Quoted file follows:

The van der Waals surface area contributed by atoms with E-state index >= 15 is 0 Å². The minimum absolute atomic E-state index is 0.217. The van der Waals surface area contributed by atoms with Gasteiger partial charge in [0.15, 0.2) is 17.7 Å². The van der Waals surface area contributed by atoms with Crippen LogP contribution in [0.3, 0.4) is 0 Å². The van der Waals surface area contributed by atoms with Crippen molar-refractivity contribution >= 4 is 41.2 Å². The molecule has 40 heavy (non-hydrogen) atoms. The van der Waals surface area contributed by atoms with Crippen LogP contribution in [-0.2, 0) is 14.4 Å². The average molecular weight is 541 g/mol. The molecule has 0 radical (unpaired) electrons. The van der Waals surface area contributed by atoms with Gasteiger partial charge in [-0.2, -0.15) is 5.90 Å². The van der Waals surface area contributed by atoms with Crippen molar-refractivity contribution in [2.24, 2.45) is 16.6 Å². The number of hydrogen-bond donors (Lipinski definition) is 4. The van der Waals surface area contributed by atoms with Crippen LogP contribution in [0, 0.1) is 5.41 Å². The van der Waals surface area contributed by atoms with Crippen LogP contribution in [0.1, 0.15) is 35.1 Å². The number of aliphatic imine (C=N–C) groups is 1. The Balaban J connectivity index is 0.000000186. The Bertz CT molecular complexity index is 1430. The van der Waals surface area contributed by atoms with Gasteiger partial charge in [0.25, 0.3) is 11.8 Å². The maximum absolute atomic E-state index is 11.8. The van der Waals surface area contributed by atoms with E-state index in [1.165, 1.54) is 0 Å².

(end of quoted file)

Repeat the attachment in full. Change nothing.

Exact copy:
The van der Waals surface area contributed by atoms with E-state index >= 15 is 0 Å². The minimum absolute atomic E-state index is 0.217. The van der Waals surface area contributed by atoms with Gasteiger partial charge in [0.15, 0.2) is 17.7 Å². The van der Waals surface area contributed by atoms with Crippen LogP contribution in [0.3, 0.4) is 0 Å². The van der Waals surface area contributed by atoms with Crippen molar-refractivity contribution >= 4 is 41.2 Å². The molecule has 40 heavy (non-hydrogen) atoms. The van der Waals surface area contributed by atoms with Crippen LogP contribution in [-0.2, 0) is 14.4 Å². The average molecular weight is 541 g/mol. The molecule has 0 radical (unpaired) electrons. The van der Waals surface area contributed by atoms with Gasteiger partial charge in [-0.2, -0.15) is 5.90 Å². The van der Waals surface area contributed by atoms with Crippen molar-refractivity contribution in [2.24, 2.45) is 16.6 Å². The number of hydrogen-bond donors (Lipinski definition) is 4. The van der Waals surface area contributed by atoms with Crippen LogP contribution in [0, 0.1) is 5.41 Å². The van der Waals surface area contributed by atoms with Crippen LogP contribution in [0.1, 0.15) is 35.1 Å². The number of aliphatic imine (C=N–C) groups is 1. The Balaban J connectivity index is 0.000000186. The Bertz CT molecular complexity index is 1430. The van der Waals surface area contributed by atoms with Gasteiger partial charge in [0.25, 0.3) is 11.8 Å². The maximum absolute atomic E-state index is 11.8. The van der Waals surface area contributed by atoms with E-state index in [1.165, 1.54) is 0 Å².